WILL ALLEN already had the makings of an agricultural dream packed into two scruffy acres in one of Milwaukee’s most economically distressed neighborhoods.
Will Allen is a legendary urban farmer, the CEO of Growing Power and an all-around badass.
“I started doing this because I wanted to prove that you could cash flow an urban or small-scale farm,” says Will Allen. “It just kept snowballing, and we kept building infrastructure, and there were a lot of naysayers.”
There’s no better way to silence naysayers than to build the largest urban farm in the world, which is precisely what Will Allen has done with Growing Power. His non-profit network of urban farms produces more than 1 million pounds of food a year on just 300 acres, thanks to innovative growing techniques and a firm commitment to his mission.
His Growing Power organization has six greenhouses and eight hoophouses for greens, herbs and vegetables; pens for goats, ducks and turkeys; a chicken coop and beehives; and a system for raising tilapia and perch. There’s an advanced composting operation — a virtual worm farm — and a lab that is working on ways to turn food waste into fertilizer and methane gas for energy.
With a staff of about three dozen full-time workers and 2,000 residents pitching in as volunteers, his operation raises about $500,000 worth of affordable produce, meat and fish for one of what he calls the “food deserts” of American cities, where the only access to food is corner grocery stories filled with beer, cigarettes and processed foods.
Now, with a $500,000 “genius grant” that the John D. and Catherine T. MacArthur Foundation awarded him, Mr. Allen is dreaming bigger.
“I’d like to see Growing Power transform itself into a five-story vertical building being totally off the grid with renewable energy, where people can come and learn, so they can go back to their communities around the world and grow healthy food,” Mr. Allen, 59, said in an interview at the farm.
For Mr. Allen, only the second working farmer to win the award, according to the foundation, his efforts are not meant simply to keep people well fed. He sees Growing Power as a way to organize people whose voices are rarely heard and to fight racism.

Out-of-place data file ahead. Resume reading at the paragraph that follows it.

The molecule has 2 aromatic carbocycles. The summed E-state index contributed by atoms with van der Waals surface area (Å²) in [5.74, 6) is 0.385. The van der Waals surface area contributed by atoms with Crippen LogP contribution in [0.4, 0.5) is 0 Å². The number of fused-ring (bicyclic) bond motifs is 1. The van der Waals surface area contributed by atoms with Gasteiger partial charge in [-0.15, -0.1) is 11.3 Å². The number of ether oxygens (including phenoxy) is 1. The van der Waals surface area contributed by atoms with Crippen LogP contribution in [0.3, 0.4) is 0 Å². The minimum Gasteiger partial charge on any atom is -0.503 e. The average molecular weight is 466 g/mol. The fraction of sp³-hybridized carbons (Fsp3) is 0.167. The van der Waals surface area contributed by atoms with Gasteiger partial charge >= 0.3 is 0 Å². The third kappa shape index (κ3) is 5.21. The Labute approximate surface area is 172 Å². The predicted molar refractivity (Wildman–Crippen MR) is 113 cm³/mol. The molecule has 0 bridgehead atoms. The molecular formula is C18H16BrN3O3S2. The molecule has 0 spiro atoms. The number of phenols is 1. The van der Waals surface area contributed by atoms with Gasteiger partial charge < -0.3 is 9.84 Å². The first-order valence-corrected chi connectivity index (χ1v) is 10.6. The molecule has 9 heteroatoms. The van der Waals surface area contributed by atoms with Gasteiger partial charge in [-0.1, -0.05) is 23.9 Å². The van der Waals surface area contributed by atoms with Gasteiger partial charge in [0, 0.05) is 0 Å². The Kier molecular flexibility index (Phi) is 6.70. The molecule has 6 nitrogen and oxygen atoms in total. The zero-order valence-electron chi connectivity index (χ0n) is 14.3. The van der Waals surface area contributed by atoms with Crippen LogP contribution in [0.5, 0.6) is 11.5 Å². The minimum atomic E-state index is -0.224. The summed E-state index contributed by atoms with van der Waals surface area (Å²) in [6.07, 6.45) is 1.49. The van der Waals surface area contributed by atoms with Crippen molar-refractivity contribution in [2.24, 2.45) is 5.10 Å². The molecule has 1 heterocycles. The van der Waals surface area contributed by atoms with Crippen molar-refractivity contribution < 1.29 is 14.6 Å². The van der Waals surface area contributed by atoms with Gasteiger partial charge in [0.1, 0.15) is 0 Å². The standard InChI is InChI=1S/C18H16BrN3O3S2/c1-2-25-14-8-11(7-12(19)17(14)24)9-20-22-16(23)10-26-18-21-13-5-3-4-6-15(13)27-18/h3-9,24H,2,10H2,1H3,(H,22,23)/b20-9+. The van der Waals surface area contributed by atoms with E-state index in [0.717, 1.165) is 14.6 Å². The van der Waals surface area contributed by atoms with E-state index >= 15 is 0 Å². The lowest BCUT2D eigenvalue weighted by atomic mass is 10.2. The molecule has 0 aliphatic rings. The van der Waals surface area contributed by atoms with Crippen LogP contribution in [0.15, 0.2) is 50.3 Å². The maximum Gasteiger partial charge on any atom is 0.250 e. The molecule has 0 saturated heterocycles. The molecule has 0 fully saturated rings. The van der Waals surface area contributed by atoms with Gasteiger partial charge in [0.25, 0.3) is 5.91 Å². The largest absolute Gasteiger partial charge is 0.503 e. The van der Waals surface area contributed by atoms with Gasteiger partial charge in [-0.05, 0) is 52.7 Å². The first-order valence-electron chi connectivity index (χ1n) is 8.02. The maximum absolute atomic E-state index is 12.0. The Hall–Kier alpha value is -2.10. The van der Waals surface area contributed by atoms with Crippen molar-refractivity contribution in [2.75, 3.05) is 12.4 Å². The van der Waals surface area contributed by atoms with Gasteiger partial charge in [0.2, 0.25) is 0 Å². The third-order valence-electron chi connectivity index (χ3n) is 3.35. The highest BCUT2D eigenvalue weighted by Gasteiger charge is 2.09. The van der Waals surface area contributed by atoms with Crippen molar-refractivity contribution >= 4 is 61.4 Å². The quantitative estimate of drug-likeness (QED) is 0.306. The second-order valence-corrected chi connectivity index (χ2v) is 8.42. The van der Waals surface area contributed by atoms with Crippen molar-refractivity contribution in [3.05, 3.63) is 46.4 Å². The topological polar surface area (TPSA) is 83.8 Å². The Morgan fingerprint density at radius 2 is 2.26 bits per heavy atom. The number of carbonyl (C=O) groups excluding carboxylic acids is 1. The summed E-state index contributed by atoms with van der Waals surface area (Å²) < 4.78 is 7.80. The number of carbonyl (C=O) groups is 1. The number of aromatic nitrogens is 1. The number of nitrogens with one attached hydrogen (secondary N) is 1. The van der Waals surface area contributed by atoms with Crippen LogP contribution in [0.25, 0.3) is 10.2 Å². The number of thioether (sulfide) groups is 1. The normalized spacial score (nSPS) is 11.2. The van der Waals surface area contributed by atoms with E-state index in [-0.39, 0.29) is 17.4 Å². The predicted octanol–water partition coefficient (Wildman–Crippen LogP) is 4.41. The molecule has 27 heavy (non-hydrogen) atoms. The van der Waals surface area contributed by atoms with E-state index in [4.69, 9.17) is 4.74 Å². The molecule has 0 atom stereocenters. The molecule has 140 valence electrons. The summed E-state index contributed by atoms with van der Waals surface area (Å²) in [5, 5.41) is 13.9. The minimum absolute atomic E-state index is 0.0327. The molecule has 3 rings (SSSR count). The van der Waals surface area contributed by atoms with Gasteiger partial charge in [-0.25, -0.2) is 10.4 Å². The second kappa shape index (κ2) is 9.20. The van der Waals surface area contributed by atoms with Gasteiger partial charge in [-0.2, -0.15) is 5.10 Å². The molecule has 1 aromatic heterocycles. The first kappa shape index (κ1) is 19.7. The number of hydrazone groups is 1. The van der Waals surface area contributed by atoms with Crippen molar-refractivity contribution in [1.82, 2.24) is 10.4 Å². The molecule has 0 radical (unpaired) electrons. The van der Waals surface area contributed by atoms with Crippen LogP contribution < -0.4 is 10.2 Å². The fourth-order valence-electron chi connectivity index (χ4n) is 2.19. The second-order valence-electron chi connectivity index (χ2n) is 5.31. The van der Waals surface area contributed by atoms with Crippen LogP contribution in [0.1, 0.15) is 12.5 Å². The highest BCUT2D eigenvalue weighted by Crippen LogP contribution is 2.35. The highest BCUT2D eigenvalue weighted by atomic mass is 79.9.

“I am a farmer first, and I love to grow food for people,” Mr. Allen said. “But it’s also about growing power.”
For 16 years, through sales, and proceeds from grants, he has extended Growing Power’s operations in Milwaukee and Chicago, spreading the gospel of urban farming around the world and training fellow agricultural dreamers.
An imposing 6 feet 7 inches tall, Mr. Allen, who grew up on a farm outside Washington, D.C., played professional basketball for a time after college, mostly in Europe. In 1993, he left a job with Procter & Gamble and bought a roadside farm in Milwaukee’s economically depressed north side — the last remaining registered farm in the city — and got local teenagers involved.
Now, along with its main farm in Milwaukee, Growing Power, a nonprofit group, has a 40-acre farm in a nearby town, and gardens throughout the city. The group also has operations in Chicago, including a garden at the Cabrini-Green housing project and urban farms in Grant and Jackson Parks.
In addition to retail sales at the Milwaukee headquarters, Growing Power sells to food co-ops, other retail stores and about 30 restaurants in the Milwaukee and Chicago areas.
The Growing Powers headquarters looks like a farm stand in need of a paint job and feels like a 1960s community center. Young and old mill about, shopping and waiting for a tour or a training session or a conference.
There is constant activity, with projects at various stages of completion. Mud-encrusted boots share space with pick-axes and pots of salad greens.
“It’s a crazy place,” Mr. Allen said.
As with any top-notch farmer, Mr. Allen takes special care with his soil. Using millions of pounds of food waste, his farm produces endless compost piles, which are then enriched by thousands of pounds of worms, essential to producing what he calls the highest quality fertilizer in the world.
“There are worms in every pot of soil and every tray of vegetables in this greenhouse,” Mr. Allen said.
His food, free of chemicals, tastes better, Mr. Allen said. “And that’s what the really good chefs understand.”
Paul Kahan, the chef and managing partner of the award-winning Chicago restaurants Blackbird and Avec, is one of the chefs who has been working with Mr. Allen’s organization.
“They are wonderful people and do some interesting things that fit in with what we are trying to do,” Mr. Kahan said. “We buy regular produce, such as tomatoes, but they do some things in particular that we really love: pea tendrils, baby beet greens, nasturtiums, baby mustard greens.”
Mr. Allen said he learned it all from his parents. “We’re having to go back to when people shared things and started taking care of each other,” he said. “That’s the only way we will survive.”
“What better way,” he mused, “than to do it with food?”
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